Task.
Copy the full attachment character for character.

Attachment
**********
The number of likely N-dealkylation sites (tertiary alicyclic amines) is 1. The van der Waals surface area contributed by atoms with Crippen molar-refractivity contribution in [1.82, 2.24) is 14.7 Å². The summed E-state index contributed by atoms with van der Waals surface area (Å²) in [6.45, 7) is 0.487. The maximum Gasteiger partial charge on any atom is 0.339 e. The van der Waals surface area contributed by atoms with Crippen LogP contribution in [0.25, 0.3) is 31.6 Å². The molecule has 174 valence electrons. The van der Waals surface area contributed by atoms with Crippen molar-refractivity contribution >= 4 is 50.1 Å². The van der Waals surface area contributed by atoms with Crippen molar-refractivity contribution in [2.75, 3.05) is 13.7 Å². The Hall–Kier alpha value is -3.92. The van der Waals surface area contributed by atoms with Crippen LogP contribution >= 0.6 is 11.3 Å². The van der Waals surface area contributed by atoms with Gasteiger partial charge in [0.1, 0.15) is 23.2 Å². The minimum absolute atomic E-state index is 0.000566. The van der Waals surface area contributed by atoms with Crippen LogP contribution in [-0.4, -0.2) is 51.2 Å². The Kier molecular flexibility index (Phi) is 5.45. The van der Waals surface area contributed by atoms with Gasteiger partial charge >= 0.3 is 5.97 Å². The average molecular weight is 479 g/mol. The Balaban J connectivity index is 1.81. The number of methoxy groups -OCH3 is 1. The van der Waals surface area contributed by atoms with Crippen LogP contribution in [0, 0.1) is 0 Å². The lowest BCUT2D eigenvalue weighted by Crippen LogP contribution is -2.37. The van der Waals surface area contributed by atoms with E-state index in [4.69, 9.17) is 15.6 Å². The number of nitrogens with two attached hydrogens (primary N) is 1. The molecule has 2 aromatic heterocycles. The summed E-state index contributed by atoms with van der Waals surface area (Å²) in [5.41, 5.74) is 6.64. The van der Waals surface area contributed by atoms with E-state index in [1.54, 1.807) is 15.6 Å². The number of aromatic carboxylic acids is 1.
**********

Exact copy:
The number of likely N-dealkylation sites (tertiary alicyclic amines) is 1. The van der Waals surface area contributed by atoms with Crippen molar-refractivity contribution in [1.82, 2.24) is 14.7 Å². The summed E-state index contributed by atoms with van der Waals surface area (Å²) in [6.45, 7) is 0.487. The maximum Gasteiger partial charge on any atom is 0.339 e. The van der Waals surface area contributed by atoms with Crippen LogP contribution in [0.25, 0.3) is 31.6 Å². The molecule has 174 valence electrons. The van der Waals surface area contributed by atoms with Crippen molar-refractivity contribution >= 4 is 50.1 Å². The van der Waals surface area contributed by atoms with Crippen molar-refractivity contribution in [2.75, 3.05) is 13.7 Å². The Hall–Kier alpha value is -3.92. The van der Waals surface area contributed by atoms with Crippen LogP contribution >= 0.6 is 11.3 Å². The van der Waals surface area contributed by atoms with Gasteiger partial charge in [0.1, 0.15) is 23.2 Å². The minimum absolute atomic E-state index is 0.000566. The van der Waals surface area contributed by atoms with Crippen LogP contribution in [-0.4, -0.2) is 51.2 Å². The Kier molecular flexibility index (Phi) is 5.45. The van der Waals surface area contributed by atoms with Gasteiger partial charge >= 0.3 is 5.97 Å². The average molecular weight is 479 g/mol. The Balaban J connectivity index is 1.81. The number of methoxy groups -OCH3 is 1. The van der Waals surface area contributed by atoms with Crippen LogP contribution in [0, 0.1) is 0 Å². The lowest BCUT2D eigenvalue weighted by Crippen LogP contribution is -2.37. The van der Waals surface area contributed by atoms with E-state index in [4.69, 9.17) is 15.6 Å². The number of nitrogens with two attached hydrogens (primary N) is 1. The molecule has 2 aromatic heterocycles. The summed E-state index contributed by atoms with van der Waals surface area (Å²) in [5.41, 5.74) is 6.64. The van der Waals surface area contributed by atoms with E-state index in [1.54, 1.807) is 15.6 Å². The number of aromatic carboxylic acids is 1.